Davis and White of US lead Olympic ice dancing
SOCHI, Russia Charlie White threw his arms in the air in celebration to try to describe how he'd felt Sunday morning.
After four years, the moment had finally arrived for White and Meryl Davis, seeking to win the United States' first Olympic gold medal in ice dancing.
"I definitely woke up today ready," Davis said. "And yes, it's great to wake up with a smile on your face."
They were grinning even more broadly after their short dance, when they set an international personal best with 78.89 points to lead training partners Tessa Virtue and Scott Moir of Canada by 2.56.
Davis and White won silver at the 2010 Games when Virtue and Moir became the first Olympic ice dance champions from North America. The free dance is Monday, and Davis and White, both from Michigan, are one performance away from gold.
"I told Charlie in the middle of the program I felt like I was in a dream," Davis said. "It is such a surreal experience."
Virtue and Moir rebounded from a shaky performance in the team event, but the Americans, skating last, have overtaken their rivals over the last four years, and it was no different Sunday.
A Russian team was in third, though it wasn't world bronze medalists Ekaterina Bobrova and Dmitri Soloviev. Elena Ilinykh and Nikita Katsalapov were 3.29 points behind Virtue and Moir.
France's Nathalie Pechalat and Fabian Bourzat were fourth, just 0.26 out of the bronze position, with Bobrova and Soloviev fifth.
Davis and White will again skate last Monday.
Their twizzles are at another speed from the rest of the field, and yet they spin across the ice in perfect unison. Skating to "My Fair Lady," they gaze at each other and into the crowd with an exuberant bliss.
"They fly," said their coach, Marina Zoueva, who also works with Virtue and Moir. "And you can see at the same time where they are strong. And they are so light at the same time and so flowing."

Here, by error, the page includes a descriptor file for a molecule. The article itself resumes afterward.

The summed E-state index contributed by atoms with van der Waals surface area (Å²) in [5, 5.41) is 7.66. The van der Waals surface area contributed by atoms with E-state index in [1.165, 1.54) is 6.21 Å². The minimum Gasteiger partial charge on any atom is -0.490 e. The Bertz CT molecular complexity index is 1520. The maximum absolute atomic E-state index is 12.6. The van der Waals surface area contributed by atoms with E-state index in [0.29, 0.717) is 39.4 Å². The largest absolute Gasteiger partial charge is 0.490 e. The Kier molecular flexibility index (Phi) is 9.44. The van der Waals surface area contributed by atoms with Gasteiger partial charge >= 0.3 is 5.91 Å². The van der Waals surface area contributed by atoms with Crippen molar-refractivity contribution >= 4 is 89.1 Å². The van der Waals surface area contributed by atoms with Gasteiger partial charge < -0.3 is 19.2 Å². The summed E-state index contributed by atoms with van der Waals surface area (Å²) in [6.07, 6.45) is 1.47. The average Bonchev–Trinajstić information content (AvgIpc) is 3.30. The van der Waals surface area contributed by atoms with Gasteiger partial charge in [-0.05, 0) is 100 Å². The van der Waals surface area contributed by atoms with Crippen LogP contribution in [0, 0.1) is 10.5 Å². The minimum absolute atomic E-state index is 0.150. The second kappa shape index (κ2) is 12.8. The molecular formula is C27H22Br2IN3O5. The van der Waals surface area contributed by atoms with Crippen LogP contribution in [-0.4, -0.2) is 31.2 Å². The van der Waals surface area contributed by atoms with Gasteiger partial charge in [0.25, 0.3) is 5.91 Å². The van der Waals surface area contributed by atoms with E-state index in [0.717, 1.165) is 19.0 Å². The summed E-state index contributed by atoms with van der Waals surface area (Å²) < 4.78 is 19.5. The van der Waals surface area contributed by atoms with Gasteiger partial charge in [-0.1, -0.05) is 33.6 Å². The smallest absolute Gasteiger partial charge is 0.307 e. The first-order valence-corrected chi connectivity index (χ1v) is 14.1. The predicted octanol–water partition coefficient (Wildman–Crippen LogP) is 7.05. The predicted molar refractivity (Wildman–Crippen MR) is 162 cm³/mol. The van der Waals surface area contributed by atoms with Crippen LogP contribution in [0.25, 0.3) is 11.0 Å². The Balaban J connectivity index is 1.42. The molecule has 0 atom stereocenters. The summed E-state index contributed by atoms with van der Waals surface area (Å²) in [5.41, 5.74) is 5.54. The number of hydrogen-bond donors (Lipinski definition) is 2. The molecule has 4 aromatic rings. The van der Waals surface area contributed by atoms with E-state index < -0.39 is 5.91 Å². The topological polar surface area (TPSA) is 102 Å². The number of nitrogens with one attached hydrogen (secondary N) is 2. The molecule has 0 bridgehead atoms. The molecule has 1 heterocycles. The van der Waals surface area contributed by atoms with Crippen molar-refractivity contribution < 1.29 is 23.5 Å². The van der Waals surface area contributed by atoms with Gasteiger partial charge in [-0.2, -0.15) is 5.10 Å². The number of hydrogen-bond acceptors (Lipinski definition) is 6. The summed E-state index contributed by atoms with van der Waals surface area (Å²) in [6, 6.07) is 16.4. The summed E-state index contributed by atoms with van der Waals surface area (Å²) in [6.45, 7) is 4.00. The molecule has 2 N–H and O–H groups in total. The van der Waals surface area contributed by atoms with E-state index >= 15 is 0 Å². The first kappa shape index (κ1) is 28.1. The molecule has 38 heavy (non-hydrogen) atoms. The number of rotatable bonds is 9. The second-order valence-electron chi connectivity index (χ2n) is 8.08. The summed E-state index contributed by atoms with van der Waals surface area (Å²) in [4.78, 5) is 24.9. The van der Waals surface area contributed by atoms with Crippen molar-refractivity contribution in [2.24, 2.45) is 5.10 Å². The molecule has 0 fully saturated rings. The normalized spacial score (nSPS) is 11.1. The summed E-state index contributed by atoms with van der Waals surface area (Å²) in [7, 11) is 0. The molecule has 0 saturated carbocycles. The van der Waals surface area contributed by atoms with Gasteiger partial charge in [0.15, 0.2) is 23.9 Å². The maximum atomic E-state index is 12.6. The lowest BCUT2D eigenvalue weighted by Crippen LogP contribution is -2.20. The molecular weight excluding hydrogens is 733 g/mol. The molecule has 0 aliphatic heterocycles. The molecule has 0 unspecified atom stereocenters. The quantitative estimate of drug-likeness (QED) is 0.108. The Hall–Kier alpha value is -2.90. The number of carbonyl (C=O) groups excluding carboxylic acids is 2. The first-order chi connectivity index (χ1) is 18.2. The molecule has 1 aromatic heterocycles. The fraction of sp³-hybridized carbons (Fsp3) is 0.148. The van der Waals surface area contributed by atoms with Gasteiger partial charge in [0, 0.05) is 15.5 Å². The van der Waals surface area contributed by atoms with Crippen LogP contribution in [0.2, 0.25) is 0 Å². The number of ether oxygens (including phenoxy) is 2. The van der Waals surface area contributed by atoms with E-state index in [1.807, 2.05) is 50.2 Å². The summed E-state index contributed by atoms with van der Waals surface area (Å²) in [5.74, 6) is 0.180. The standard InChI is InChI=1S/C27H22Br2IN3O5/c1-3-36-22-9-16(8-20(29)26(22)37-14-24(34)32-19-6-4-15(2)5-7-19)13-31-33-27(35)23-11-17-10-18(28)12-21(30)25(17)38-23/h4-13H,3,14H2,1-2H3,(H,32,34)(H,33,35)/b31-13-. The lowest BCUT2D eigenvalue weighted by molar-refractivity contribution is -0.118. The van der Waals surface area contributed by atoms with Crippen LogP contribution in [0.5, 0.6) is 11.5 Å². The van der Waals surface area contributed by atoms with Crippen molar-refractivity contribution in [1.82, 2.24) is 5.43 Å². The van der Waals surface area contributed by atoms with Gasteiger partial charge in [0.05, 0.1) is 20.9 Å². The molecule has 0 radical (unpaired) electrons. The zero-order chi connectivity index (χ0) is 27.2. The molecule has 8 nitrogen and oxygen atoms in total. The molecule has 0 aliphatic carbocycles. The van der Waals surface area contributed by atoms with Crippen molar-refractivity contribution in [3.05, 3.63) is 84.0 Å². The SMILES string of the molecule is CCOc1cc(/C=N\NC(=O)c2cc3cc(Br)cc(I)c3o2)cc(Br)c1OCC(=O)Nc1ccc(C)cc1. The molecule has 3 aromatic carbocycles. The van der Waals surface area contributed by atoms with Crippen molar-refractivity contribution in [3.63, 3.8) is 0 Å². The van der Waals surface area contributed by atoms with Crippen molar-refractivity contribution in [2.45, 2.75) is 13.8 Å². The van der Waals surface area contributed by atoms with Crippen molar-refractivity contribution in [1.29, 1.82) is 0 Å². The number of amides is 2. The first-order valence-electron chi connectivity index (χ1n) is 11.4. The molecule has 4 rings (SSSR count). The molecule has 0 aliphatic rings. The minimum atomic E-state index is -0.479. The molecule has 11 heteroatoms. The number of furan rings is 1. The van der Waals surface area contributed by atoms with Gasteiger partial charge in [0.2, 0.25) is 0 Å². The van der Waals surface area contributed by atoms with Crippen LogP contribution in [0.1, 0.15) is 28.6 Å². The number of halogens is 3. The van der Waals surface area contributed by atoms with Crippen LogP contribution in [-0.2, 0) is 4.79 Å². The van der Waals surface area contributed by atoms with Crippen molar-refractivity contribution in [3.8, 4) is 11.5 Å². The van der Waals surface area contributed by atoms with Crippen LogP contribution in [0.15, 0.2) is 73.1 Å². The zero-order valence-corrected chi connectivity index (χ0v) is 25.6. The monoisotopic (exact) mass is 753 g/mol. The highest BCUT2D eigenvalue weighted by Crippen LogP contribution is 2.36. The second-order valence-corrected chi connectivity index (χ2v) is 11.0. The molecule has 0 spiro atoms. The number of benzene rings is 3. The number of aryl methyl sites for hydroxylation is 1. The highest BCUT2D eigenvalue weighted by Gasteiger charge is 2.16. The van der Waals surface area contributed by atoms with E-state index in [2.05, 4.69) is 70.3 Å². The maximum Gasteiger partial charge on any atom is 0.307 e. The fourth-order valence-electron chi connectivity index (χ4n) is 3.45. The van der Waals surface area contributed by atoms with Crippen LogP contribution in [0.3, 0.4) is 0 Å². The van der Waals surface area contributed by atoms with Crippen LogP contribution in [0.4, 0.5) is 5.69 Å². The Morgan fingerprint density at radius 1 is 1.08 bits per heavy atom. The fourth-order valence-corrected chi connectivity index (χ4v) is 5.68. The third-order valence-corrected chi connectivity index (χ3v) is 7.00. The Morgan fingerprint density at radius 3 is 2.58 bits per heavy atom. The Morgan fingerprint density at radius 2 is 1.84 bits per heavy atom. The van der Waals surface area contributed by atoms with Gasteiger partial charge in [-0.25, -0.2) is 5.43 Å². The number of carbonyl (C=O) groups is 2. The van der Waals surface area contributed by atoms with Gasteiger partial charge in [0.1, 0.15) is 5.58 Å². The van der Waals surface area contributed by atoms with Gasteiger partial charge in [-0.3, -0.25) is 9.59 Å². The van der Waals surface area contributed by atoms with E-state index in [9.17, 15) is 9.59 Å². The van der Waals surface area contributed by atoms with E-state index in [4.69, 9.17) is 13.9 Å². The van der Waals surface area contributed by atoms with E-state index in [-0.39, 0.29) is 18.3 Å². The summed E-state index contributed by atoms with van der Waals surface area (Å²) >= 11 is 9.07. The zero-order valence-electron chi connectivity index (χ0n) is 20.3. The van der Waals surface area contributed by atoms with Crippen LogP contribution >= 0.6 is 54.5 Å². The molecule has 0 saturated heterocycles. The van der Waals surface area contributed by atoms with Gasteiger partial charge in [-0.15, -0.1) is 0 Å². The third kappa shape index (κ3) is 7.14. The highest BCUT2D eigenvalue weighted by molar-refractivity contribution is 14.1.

With White's tuxedo and tails and Davis' gauzy pink dress, they were decked out for a coronation.
"They really did the best this program can be done, with joy," Zoueva said. "Total joy."
When it was over, they held their embrace for a few extra seconds.
"We kept in the moment and neither of us was pushing it," White said. "We were out there enjoying each other's company. This was special for us."
The other American teams, Madison Chock and Evan Bates and siblings Maia and Alex Shibutani, were eighth and ninth.
Virtue had a bobble on a twizzle during the team short dance, but on Sunday, she and Moir looked much more like the couple that charmed the home crowd in Vancouver four years ago. Their footwork again crisp, they seemed to bounce over the ice as they performed to jazz standards from Louis Armstrong and Ella Fitzgerald.
In his black bowtie and suspenders, Moir, ever the showman, smiled coyly from start to finish, eyebrow arched. Virtue's face beamed brighter than the sparkles on her flapper-style dress.
With the two still posed cheek to cheek just like the lyrics to the final song in their medley, Moir shouted out "Yes!" and pumped a fist. He whirled across the ice in celebration, then lifted Virtue into the air, burying his face in her shoulder.
"That was more like it," Moir said afterward.
The week between their programs seemed to drag on forever — Moir called the waiting miserable.
"I just wanted my chance to be on the stage and do that," he said.
So when the music ended, he let out all that tension, though Virtue teased him: "You left me."
"I didn't get the memo on that," she joked later of his extra little dance.
"I get a little emotional after we skate like that," he explained.
Both couples have been together since they were little kids, and each talked about wanting to revel in the moment of these Olympics. That was accomplished Sunday.
"We've been together 17 years and that plays a huge part in just how comfortable you are on the ice in big moments," White said. "We have been through so much together in competitions and in life. It's just having that consistency in our training and our approach, and when it comes to big competitions, being a little bit nervous. You want to be able to count on that."